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The Pilot Study of the Influence of Free Ammonia on Membrane Fouling during the Partial Nitrosation of Pig Farm Anaerobic Digestion Liquid

Institute of Environment and Sustainable Development in Agriculture, Chinese Academy of Agricultural Sciences, Beijing 100081, China
Key Laboratory of Energy Conservation and Waste Management in Agricultural Structures, Ministry of Agriculture and Rural Affairs, Beijing 100081, China
Research Center for Eco-Environmental Sciences, Chinese Academy of Sciences, Beijing 100085, China
Laboratory of Water Pollution Control Technology, Chinese Academy of Sciences, Beijing 100085, China
Author to whom correspondence should be addressed.
Membranes 2021, 11(11), 894;
Submission received: 28 September 2021 / Revised: 4 November 2021 / Accepted: 4 November 2021 / Published: 19 November 2021
(This article belongs to the Special Issue Bioprocessing with Membranes: Filtration and Chromatography)


The problem of membrane fouling is a key factor restricting the application of the membrane bioreactor (MBR) in the partial nitrosation (PN) and anaerobic ammonia oxidation (anammox) processes. In this study, the pilot-scale continuous flow MBR was used to start up the partial nitrosation process in order to investigate the change trend of mid-transmembrane pressure (TMP) in the process of start-up, which was further explored to clarify the membrane fouling mechanism in the pilot-scale reactor. The results showed that the MBR system was in a stable operating condition during the partial nitrosation operation and that the online automatic backwash operation mode is beneficial in alleviating membrane fouling and reducing the cost of membrane washing. Particular attention was paid to the influence trend of free ammonia (FA)on membrane fouling, and it was found that the increase in FA concentration plays the most critical role in membrane fouling. The increase in FA concentration led to an increase in the extracellular polymer (EPS), dissolved microorganism product (SMP) and soluble chemical oxygen demand (SCOD) concentration. FA was extremely significantly correlated with EPS and SCOD, and the FA concentration was approximately 20.7 mg/L. The SCODeff (effluent SCOD concentration) concentration was approximately 147 mg/L higher than the SCODinf (influent SCOD concentration) concentration. FA mainly affects membrane fouling by affecting the concentration of EPS and SCOD.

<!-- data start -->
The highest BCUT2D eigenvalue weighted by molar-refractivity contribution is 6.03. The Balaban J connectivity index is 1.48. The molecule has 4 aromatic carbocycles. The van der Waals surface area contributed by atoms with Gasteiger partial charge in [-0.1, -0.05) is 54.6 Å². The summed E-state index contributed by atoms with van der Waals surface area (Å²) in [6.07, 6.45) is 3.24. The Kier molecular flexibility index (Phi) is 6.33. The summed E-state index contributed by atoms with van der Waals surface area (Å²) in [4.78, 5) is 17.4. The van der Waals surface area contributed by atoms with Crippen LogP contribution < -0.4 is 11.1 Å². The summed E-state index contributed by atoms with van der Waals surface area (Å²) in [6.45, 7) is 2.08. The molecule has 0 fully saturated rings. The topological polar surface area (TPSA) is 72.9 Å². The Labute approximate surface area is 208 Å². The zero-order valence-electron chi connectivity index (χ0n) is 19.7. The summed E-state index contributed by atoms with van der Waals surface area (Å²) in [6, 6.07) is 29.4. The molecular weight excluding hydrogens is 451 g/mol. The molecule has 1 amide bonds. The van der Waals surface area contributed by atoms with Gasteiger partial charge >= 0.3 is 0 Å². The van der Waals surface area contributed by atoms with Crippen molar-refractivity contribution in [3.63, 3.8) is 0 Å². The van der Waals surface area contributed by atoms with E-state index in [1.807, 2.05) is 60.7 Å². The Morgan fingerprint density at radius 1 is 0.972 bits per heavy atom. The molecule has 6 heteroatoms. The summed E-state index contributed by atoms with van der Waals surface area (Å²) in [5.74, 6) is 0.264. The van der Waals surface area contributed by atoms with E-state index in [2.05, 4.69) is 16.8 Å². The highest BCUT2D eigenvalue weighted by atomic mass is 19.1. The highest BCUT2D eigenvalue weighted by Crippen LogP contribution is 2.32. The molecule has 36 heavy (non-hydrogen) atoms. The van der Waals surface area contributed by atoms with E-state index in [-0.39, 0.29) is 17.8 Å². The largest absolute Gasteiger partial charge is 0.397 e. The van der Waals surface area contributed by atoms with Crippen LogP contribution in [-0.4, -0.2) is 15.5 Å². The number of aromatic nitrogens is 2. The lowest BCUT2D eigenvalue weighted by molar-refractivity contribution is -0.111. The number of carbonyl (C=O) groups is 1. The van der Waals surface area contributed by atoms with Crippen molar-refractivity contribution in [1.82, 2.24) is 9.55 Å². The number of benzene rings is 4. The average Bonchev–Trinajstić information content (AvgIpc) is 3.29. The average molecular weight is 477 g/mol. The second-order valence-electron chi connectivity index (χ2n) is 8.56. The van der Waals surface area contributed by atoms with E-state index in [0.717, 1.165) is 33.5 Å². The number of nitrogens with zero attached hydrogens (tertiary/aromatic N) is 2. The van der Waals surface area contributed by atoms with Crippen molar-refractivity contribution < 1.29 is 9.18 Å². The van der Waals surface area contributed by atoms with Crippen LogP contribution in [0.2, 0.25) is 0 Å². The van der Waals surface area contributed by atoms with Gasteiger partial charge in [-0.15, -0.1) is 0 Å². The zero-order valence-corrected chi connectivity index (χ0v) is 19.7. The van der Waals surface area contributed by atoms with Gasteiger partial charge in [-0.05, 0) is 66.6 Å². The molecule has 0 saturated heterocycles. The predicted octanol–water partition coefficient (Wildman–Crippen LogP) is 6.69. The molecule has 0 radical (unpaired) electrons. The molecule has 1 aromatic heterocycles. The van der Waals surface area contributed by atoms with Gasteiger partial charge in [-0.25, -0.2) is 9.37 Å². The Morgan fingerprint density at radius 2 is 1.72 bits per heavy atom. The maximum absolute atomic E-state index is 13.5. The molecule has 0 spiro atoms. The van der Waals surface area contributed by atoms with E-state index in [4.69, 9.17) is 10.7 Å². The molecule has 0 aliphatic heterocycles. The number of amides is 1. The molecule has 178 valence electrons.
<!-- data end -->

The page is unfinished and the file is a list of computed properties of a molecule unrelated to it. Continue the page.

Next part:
1. Introduction

Anaerobic ammonium oxidation (anammox) is an important nitrogen removal process and has many advantages, including no organic carbon consumption, less oxygen consumption and less sludge production, compared to the traditional nitrogen removal treatment [1]. Due to these benefits, it has been applied to the removal of the nitrogen of pig farm anaerobic digested liquid with high ammonia nitrogen (NH4+-N) and a low carbon–nitrogen ratio [2]. In the anammox process, anaerobic ammonia-oxidizing bacteria (AnAOB) directly convert nitrite (NO2) and NH4+-N into nitrogen (N2) in a micro-oxygen environment [3,4]. Generally, partial nitrification (PN) is a front-end process for providing sufficient substrates for the anammox reaction, and its start-up and running stability are very important.